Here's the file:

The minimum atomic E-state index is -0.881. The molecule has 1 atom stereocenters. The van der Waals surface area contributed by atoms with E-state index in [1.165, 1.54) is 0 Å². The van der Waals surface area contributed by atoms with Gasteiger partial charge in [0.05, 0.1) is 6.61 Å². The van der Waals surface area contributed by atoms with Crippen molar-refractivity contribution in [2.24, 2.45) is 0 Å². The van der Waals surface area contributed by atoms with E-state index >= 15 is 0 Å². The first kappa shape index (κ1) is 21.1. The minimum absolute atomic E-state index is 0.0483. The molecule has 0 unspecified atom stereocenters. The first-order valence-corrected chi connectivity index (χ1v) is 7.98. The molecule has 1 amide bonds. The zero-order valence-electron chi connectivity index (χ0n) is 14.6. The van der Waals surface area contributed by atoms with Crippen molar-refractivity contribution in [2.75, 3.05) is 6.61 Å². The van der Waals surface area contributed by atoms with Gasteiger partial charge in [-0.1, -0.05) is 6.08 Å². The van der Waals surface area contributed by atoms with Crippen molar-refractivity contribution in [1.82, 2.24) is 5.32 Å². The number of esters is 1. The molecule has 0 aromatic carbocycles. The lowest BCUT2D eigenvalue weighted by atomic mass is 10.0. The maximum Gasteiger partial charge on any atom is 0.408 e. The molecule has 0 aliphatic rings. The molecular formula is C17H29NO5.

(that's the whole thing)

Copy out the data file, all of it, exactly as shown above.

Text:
The minimum atomic E-state index is -0.881. The molecule has 1 atom stereocenters. The van der Waals surface area contributed by atoms with E-state index in [1.165, 1.54) is 0 Å². The van der Waals surface area contributed by atoms with Gasteiger partial charge in [0.05, 0.1) is 6.61 Å². The van der Waals surface area contributed by atoms with Crippen molar-refractivity contribution in [2.24, 2.45) is 0 Å². The van der Waals surface area contributed by atoms with E-state index >= 15 is 0 Å². The first kappa shape index (κ1) is 21.1. The minimum absolute atomic E-state index is 0.0483. The molecule has 0 unspecified atom stereocenters. The first-order valence-corrected chi connectivity index (χ1v) is 7.98. The molecule has 1 amide bonds. The zero-order valence-electron chi connectivity index (χ0n) is 14.6. The van der Waals surface area contributed by atoms with Crippen molar-refractivity contribution in [2.75, 3.05) is 6.61 Å². The van der Waals surface area contributed by atoms with Gasteiger partial charge in [-0.1, -0.05) is 6.08 Å². The van der Waals surface area contributed by atoms with Crippen molar-refractivity contribution in [1.82, 2.24) is 5.32 Å². The number of esters is 1. The molecule has 0 aromatic carbocycles. The lowest BCUT2D eigenvalue weighted by atomic mass is 10.0. The maximum Gasteiger partial charge on any atom is 0.408 e. The molecule has 0 aliphatic rings. The molecular formula is C17H29NO5.